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Thursday, November 4, 2010

I Do Not Write Porn



I've joked about it-- a lot! I'm self deprecating about my writing--I called Vulnerable"my smutty vampire novel" when I was finished with it. When I was working on Jack & Teague it was "gay werewolf porn". I mean, we bloggers, we tend to be a self-deprecating lot, right? It's as though we feel that just putting ourselves out there online, that's a big enough act of hubris. We don't need to do anything else to offend the gods.

We can do amazing things--I have met people online who have DONE amazing things--knit an impossible scarf, or put out a phenomenal number of quilts for charity, or make rumballs for many, many friends, or brave the hazards of cursed yarn, or juggle the demands of a beloved faith and an obsession with fiber, or learn how to sew in order to please an adored child, or earn a degree in a subject way too complicated for me to even remember, or balance a difficult job and a serene, positive outlook on life.

I have met all of these women on the web, and all of them, in some way, shape, or form, take away from the things they have done. "The scarf only looks impossible. Double-row lace is really easy once you get the hang if it," "Rumballs are really easy--here's my recipe. See?" "Well, yeah, it was a project for church, so I sort of had to do it," "Yeah, I'm a science geek," "It was a simple pattern--really easy to do!" or "I really doubt that yarn had it in for me. Mostly." I read your blogs, I boggle at your accomplishments, and I understand what goes into that job, that classwork, that scarf, that recipe, that manuscript, that pattern, that weight loss, that serene outlook, that whatever, because I am a woman, and I try hard not to make too big a deal out of my accomplishments too.

So I get minimum sleep, agonize over my manuscript, my readers' wants, the things pushing at my heart to be written, my genre, my word choices, and my place in the universe and whether or not I'm making the most of what the Goddess gave me to forge a better one. And when someone asks me what I'm doing with all of that sweat and blood, I say, rather shyly, "You know. Writing fantasy or some dumb shit like that. Me and porn, heh heh heh, don't you know it!"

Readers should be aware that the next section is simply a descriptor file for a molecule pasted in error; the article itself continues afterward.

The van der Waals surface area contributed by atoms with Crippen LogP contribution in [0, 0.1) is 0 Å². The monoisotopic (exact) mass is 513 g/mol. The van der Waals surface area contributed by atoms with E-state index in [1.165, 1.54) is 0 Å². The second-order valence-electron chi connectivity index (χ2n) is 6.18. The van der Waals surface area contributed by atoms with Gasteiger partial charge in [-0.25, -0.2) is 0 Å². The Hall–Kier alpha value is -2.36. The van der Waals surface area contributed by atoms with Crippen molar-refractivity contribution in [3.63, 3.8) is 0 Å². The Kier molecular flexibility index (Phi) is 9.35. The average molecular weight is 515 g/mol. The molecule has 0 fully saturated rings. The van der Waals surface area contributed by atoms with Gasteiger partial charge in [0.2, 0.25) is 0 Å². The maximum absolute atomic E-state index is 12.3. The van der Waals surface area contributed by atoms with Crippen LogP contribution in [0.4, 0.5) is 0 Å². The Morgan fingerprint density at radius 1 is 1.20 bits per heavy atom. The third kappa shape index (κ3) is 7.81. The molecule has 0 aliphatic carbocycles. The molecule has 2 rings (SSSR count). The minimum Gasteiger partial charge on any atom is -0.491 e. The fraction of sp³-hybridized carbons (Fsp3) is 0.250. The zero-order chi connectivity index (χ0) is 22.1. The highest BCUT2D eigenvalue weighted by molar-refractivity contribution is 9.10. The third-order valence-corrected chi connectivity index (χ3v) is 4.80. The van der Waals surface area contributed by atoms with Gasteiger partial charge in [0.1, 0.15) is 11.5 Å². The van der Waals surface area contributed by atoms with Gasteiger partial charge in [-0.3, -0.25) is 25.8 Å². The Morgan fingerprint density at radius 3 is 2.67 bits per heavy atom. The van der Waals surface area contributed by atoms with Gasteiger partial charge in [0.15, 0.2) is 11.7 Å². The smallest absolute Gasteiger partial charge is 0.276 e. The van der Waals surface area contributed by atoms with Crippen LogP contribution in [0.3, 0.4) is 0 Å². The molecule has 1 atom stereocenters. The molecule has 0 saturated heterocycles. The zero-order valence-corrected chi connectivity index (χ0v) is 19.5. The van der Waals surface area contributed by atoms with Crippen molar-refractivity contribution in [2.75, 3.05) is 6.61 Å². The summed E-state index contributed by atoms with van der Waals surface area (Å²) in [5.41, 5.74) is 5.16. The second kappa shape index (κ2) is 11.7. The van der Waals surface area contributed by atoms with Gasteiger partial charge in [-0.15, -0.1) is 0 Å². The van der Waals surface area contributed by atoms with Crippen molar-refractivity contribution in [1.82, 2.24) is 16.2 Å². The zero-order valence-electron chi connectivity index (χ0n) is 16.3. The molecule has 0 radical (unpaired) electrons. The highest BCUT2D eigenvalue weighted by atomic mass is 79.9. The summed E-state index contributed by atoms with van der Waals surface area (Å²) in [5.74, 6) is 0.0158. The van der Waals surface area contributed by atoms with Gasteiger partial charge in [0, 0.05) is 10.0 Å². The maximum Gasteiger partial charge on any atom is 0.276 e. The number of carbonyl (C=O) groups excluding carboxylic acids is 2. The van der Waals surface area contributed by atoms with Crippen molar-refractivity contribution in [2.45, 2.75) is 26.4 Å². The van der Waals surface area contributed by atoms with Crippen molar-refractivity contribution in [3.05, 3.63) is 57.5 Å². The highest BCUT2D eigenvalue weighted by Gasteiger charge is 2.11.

I do not write porn.

Nothing I've ever written or ever shall write will ever fail The Miller Obscenity test. My stories have plot, characters, theme, socially redeeming value, a message, literary devices and some really lovely passages of description. My characters make people cry, make them angry, make them hurt, make them think, and my themes appeal to a truly diverse span of the population, if my fan mail is anything to judge from. People tell me that my stories haunt them, and that my characters feel like family.

I do not write porn.

So what is it do I write?

I write romance--fantasy romance, urban fantasy romance, contemporary m/m romance, you add it all up, and it's romance, and while puckered angry white men (and women--I've been watching the political arena, there are some REALLY puckered angry women out there who have lost all perspective about what they do or do not need to care about in terms of other people's sex lives) will tell you that romance is not particularly important, I would beg to differ.

Hell--so would the entire publishing industry.

25% of the entire publishing industry is made up of romance. Now, again, puckered angry men and women will tell you that this simply indicates the prurient nature of a decaying society.

I think they're full of shit.

People reading great literature for the first time are often startled at the amount of sex in it--and not just in Brave New World or 1984. Patrick Henry told the Virginia Convention that they were laying on their backs "supinely" and getting screwed by hope. Thomas Paine used the idea of German troops coming into frontier houses and raping the women and getting an entire generation of Prussian offspring on them as a goad to keep people fighting. Ben Franklin talks about why you want to shag an old mistress instead of a young one, and Walt Whitman... *whew* brother was bi and proud and descriptive about it. So was Lord Byron. Hell--so was Shakespeare.

It's just that people always assume that great works of literature and the people who spawn them are above sex, and I don't know why. (Well, I do know why, but let's save my rant for why we can expect puckered angry white people from the Puritans, because any people who thought the Dutch weren't white ENOUGH are BOUND to stir up some stupid ass shit for later, shall we?) But assuming that literature is above sex is overlooking the entire nature of humanity, and so, for myself and any imaginary puckered angry white people who would land on this site (and I like to imagine them bursting into flames if they do.  I do have a streak of pettiness in me that I have tried valiantly to hide, but it keeps getting away from me!) I'm going to remind us of why that's not true.

There are four basic human relationships. Four.

There is the filial, the platonic, the romantic, and the divine.

So, there's your relationship with your parents and children, your relationship with your friends, your sexual relationships, and your relationship with the God/Goddess of your choice. (Or all of them--whatever your conception of the divine, well, theryago. Jeff, god of biscuits, hear my prayers, right?)